Fair Enough: And I'm Off
Fair Enough: Traveling Incognita?
Fair Enough: All Over But the Posting
Fair Enough: Art or Trash?
Fair Enough: Prologue to the Report
Fair Enough: ABMB, Part 1
Fair Enough: ABMB, Part 2
Fair Enough: Aqua Art
Fair Enough: Pulse
Fair Enough: Seven
A sportscar cozy? Was I tripping?
I'll be honest: By the time I got to Scope on Saturday afternoon, I was pretty fried. I'd already been back and forth across the causeways several times. I'd been to the Convention Center twice, in four-hour chunks each time; to Aqua Art for the preview party and then again to host the Art Bloggers @ get-together; to Pulse; to Seven and a #rank roundtable there; to the Rubell Collection and Jennifer Rubell's oatmeal breakfast/installation. To say that I was running on fumes by the time I got to Scope would be to attribute more octane to me than I actually had. But I was following an agenda, dammit, and I pressed on.
Scope is under a tent that shared space with Art Asia. I was practicing art-fair triage, so I skipped the Asia side of the tent, otherwise I wouldn't have made it out of Scope under my own power. Let me start off by showing you some general shots. It's a way to get a sense of the place.
Every fair has its own identity. Scope, to me, is not as much fun as Pulse, not as intimate as Aqua, not as big or diverse as Art Miami, not as blue chip as ABMB. (But those plywood floors are much kinder to the lower back that the concrete pavements of ABMB and Art Miami.) Maybe I'm wrong, but I get the sense that in the past couple of years this venue has become Plan B for a lot of dealers--they get rejected, too--because there are more applicants for the two big fairs than can be accepted.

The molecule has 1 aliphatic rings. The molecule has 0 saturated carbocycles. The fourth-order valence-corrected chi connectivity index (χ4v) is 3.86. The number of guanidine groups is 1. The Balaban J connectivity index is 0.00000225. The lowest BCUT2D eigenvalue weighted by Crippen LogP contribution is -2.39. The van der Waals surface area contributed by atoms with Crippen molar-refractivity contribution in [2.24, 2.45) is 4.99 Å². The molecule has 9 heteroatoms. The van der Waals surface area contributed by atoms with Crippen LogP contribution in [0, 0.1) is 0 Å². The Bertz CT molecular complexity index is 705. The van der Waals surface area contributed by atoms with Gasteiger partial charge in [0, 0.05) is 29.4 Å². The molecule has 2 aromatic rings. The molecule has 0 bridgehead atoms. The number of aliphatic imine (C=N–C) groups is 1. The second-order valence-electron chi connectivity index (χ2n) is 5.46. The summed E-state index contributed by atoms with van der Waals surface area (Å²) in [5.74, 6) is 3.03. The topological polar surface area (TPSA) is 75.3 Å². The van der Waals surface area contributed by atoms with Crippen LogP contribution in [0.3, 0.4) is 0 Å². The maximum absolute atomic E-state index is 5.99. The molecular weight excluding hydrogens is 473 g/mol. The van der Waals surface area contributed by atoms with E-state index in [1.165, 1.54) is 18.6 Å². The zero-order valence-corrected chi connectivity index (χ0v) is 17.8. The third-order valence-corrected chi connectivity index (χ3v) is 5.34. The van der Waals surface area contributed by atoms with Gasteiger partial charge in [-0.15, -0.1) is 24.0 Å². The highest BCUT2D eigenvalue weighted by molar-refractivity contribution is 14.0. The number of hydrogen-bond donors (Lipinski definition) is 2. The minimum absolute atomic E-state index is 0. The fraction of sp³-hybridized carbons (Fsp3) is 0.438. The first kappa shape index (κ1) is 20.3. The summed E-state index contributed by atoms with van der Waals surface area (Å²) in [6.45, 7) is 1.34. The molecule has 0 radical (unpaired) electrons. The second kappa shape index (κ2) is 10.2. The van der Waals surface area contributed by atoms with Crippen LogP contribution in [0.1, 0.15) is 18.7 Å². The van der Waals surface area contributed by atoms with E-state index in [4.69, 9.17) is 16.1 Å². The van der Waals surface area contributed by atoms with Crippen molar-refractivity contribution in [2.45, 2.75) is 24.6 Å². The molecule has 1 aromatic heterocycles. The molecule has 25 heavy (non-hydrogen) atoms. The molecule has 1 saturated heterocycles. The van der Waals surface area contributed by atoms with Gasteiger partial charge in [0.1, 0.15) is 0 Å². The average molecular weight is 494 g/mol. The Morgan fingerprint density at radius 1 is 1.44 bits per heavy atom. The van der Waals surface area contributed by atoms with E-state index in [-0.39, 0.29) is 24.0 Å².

Bonelli Arte Contemporanea, from Mantova, Italy, has a strong showing every year, wherever they show. Above: a painting by Elena Monzo
A small venue from Brooklyn that I'd not heard of before, Muriel Guepin Gallery, showed this fabulous piece by Valerie Hammond
A small venue from Brooklyn that I have heard of: Like the Spice Gallery. I'm a fan of Rachael Beech's sculpture, which I saw for the first time at the the gallery's booth at the Bridge Fair in New York a few years ago, and this is one of her new pieces
The collective effort by Kayrock Screenprinting is lively from a distance but kind of a downer from up close . . .
. . . a mood that carried through in this small painting by Agni Zotis at Raul Zamudio, New York City . . .
. . . and this painting (artist unknown to me) at the Corey Helford Gallery, Culver City, California
Then I came upon the installation, below, at the Christopher Henry Gallery, New York, which explained the sportscar cozy out front. It takes a particular kind of obsessiveness to do a project like this--which I can appreciate, given that I'm writing this post after a week and a half of non-stop blogging about the fairs. The work is by an artist who goes by the name of Olek. It was a crowd pleaser.
Above and below:
Everything in this installation is completely covered by crochet, including the person seated in front of the TV. "How are you holding up?" I inquired. I got a thumbs up. Still, it's a little odd when the "installation" moves
I knew it was time to leave when I couldn't tell if this was art or an actual packing crate
On the way out I passed these brain shoes, by Antuan Rodriguez, at the Galeria Lyle O. Reitzel, Miami.
I could relate